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PTGER4 gene variant rs76523431 is a candidate risk factor for radiological joint damage in rheumatoid arthritis patients: a genetic study of six cohorts
|Authors:||Rodríguez-Rodríguez, Luis; Ivorra-Cortes, Jose; Carmona, F. D.; Martín, J.; Balsa, Alejandro; van Steenbergen, Hanna W.; van der Helm-van Mil, Annette H. M.; González-Álvaro, I.; Fernández-Gutiérrez, B.|
Radiological joint damage
|Citation:||Arthritis Research & Therapy 17(1): 306 (2015)|
Prostaglandin E receptor 4 (PTGER4) is implicated in immune regulation and bone metabolism. The aim of this study was to analyze its role in radiological joint damage in rheumatoid arthritis (RA).|
[Methods] Six independent cohorts of patients with RA of European or North American descent were included, comprising 1789 patients with 5083 sets of X-rays. The Hospital Clínico San Carlos Rheumatoid Arthritis, Princesa Early Arthritis Register Longitudinal study, and Hospital Universitario de La Paz early arthritis (Spain) cohorts were used as discovery cohorts, and the Leiden Early Arthritis Clinic (The Netherlands), Wichita (United States), and National Databank for Rheumatic Diseases (United States and Canada) cohorts as replication cohorts. First, the PTGER4 rs6896969 single-nucleotide polymorphism (SNP) was genotyped using TaqMan assays and available Illumina Immunochip data and studied in the discovery and replication cohorts. Second, the PTGER4 gene and adjacent regions were analyzed using Immunochip genotyping data in the discovery cohorts. On the basis of pooled p values, linkage disequilibrium structure of the region, and location in regions with transcriptional properties, SNPs were selected for replication. The results from discovery, replication, and overall cohorts were pooled using inverse-variance–weighted meta-analysis. Influence of the polymorphisms on the overall radiological damage (constant effect) and on damage progression over time (time-varying effect) was analyzed.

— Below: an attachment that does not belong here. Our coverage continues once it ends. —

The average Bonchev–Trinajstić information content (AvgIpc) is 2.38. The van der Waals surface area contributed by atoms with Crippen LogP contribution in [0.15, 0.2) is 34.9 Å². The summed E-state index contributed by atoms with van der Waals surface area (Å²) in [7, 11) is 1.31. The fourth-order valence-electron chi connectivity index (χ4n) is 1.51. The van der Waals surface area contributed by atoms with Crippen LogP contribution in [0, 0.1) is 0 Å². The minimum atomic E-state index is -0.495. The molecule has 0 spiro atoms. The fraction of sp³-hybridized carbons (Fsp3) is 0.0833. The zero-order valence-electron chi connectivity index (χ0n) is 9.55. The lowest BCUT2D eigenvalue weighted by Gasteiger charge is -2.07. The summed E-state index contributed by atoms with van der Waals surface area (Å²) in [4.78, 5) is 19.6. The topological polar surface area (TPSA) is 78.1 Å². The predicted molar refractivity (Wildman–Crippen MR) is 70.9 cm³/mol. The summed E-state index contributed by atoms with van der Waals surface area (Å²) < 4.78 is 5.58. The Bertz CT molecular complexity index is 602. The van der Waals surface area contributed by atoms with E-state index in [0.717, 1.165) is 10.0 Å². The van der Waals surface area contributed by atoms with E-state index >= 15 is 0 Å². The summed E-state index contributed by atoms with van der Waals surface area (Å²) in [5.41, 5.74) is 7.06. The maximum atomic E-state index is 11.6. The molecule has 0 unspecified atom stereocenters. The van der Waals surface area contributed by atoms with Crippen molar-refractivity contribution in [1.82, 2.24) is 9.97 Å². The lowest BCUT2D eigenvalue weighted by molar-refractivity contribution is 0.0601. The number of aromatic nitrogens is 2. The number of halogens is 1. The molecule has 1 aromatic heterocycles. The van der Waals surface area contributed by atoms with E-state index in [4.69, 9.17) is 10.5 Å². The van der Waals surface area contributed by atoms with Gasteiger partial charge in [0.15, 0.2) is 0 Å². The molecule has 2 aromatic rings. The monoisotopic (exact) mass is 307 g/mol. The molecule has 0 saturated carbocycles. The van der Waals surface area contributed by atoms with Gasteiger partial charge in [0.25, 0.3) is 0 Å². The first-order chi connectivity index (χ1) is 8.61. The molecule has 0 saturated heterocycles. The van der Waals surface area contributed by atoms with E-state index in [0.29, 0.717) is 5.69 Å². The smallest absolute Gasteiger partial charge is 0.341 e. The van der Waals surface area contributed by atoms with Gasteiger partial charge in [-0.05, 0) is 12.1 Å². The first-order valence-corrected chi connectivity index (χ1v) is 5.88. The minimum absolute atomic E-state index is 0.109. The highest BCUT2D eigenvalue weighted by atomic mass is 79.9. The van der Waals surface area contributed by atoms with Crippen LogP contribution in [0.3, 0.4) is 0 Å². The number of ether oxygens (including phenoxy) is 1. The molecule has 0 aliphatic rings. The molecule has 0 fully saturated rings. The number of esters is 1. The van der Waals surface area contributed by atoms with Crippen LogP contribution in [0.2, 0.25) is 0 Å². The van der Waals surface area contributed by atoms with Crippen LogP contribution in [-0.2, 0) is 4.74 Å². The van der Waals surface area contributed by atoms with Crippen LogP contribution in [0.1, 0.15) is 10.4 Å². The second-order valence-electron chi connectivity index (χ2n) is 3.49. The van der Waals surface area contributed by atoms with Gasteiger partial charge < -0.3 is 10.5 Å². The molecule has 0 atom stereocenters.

[Results] The rs6896969 polymorphism showed a significant association with radiological damage in the constant effect pooled analysis of the discovery cohorts, although no significant association was observed in the replication cohorts or the overall pooled analysis. Regarding the analysis of the PTGER4 region, 976 variants were analyzed in the discovery cohorts. From the constant and time-varying effect analyses, 12 and 20 SNPs, respectively, were selected for replication. Only the rs76523431 variant showed a significant association with radiographic progression in the time-varying effect pooled analysis of the discovery, replication, and overall cohorts. The overall pooled effect size was 1.10 (95 % confidence interval 1.05–1.14, p = 2.10 × 10−5), meaning that radiographic yearly progression was 10 % greater for each copy of the minor allele.
[Conclusions] The PTGER4 gene is a candidate risk factor for radiological progression in RA.
|Publisher version (URL):||http://dx.doi.org/10.1186/s13075-015-0830-z|
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